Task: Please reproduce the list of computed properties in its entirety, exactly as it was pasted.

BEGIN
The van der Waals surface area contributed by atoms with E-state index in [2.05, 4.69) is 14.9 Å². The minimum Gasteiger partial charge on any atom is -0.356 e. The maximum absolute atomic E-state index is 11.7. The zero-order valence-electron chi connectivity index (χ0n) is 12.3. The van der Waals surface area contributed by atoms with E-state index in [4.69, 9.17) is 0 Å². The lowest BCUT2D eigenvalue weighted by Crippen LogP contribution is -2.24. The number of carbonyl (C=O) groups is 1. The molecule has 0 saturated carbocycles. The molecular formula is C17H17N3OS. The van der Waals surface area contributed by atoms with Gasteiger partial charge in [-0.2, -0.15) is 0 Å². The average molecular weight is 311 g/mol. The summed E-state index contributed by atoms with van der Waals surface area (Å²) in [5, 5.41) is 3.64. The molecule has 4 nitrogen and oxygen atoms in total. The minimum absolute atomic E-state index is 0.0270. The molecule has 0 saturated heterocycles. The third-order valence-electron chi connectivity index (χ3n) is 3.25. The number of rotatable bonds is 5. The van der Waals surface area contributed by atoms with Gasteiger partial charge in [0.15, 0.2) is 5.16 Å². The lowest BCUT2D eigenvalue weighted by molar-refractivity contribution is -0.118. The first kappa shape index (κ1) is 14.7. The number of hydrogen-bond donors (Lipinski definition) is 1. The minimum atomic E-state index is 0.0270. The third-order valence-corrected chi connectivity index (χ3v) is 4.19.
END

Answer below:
The van der Waals surface area contributed by atoms with E-state index in [2.05, 4.69) is 14.9 Å². The minimum Gasteiger partial charge on any atom is -0.356 e. The maximum absolute atomic E-state index is 11.7. The zero-order valence-electron chi connectivity index (χ0n) is 12.3. The van der Waals surface area contributed by atoms with E-state index in [4.69, 9.17) is 0 Å². The lowest BCUT2D eigenvalue weighted by Crippen LogP contribution is -2.24. The number of carbonyl (C=O) groups is 1. The molecule has 0 saturated carbocycles. The molecular formula is C17H17N3OS. The van der Waals surface area contributed by atoms with Gasteiger partial charge in [-0.2, -0.15) is 0 Å². The average molecular weight is 311 g/mol. The summed E-state index contributed by atoms with van der Waals surface area (Å²) in [5, 5.41) is 3.64. The molecule has 4 nitrogen and oxygen atoms in total. The minimum absolute atomic E-state index is 0.0270. The molecule has 0 saturated heterocycles. The third-order valence-electron chi connectivity index (χ3n) is 3.25. The number of rotatable bonds is 5. The van der Waals surface area contributed by atoms with Gasteiger partial charge in [0.15, 0.2) is 5.16 Å². The lowest BCUT2D eigenvalue weighted by molar-refractivity contribution is -0.118. The first kappa shape index (κ1) is 14.7. The number of hydrogen-bond donors (Lipinski definition) is 1. The minimum atomic E-state index is 0.0270. The third-order valence-corrected chi connectivity index (χ3v) is 4.19.